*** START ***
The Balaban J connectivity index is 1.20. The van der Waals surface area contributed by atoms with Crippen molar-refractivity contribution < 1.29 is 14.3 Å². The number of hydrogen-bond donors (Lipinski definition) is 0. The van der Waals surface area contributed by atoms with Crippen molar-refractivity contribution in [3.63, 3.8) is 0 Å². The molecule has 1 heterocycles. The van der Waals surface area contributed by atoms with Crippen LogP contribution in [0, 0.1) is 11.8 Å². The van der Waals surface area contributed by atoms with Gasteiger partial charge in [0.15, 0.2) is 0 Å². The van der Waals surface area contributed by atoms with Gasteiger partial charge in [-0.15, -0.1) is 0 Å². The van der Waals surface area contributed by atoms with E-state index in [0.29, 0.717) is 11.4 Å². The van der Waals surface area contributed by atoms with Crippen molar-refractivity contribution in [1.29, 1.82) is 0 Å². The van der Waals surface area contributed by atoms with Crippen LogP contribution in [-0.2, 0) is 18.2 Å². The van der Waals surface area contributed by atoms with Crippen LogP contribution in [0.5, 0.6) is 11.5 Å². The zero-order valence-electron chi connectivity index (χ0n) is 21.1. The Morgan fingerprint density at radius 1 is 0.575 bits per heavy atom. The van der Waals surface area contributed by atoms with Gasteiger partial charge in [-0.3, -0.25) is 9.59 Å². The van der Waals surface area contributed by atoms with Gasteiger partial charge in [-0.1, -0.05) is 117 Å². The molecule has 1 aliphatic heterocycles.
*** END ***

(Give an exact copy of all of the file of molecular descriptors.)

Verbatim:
The Balaban J connectivity index is 1.20. The van der Waals surface area contributed by atoms with Crippen molar-refractivity contribution < 1.29 is 14.3 Å². The number of hydrogen-bond donors (Lipinski definition) is 0. The van der Waals surface area contributed by atoms with Crippen molar-refractivity contribution in [3.63, 3.8) is 0 Å². The molecule has 1 heterocycles. The van der Waals surface area contributed by atoms with Crippen LogP contribution in [0, 0.1) is 11.8 Å². The van der Waals surface area contributed by atoms with Gasteiger partial charge in [0.15, 0.2) is 0 Å². The van der Waals surface area contributed by atoms with Gasteiger partial charge in [-0.15, -0.1) is 0 Å². The van der Waals surface area contributed by atoms with E-state index in [0.29, 0.717) is 11.4 Å². The van der Waals surface area contributed by atoms with Crippen molar-refractivity contribution in [1.29, 1.82) is 0 Å². The van der Waals surface area contributed by atoms with Crippen LogP contribution in [-0.2, 0) is 18.2 Å². The van der Waals surface area contributed by atoms with Crippen LogP contribution in [0.5, 0.6) is 11.5 Å². The zero-order valence-electron chi connectivity index (χ0n) is 21.1. The Morgan fingerprint density at radius 1 is 0.575 bits per heavy atom. The van der Waals surface area contributed by atoms with Gasteiger partial charge in [-0.3, -0.25) is 9.59 Å². The van der Waals surface area contributed by atoms with Gasteiger partial charge in [-0.1, -0.05) is 117 Å². The molecule has 1 aliphatic heterocycles.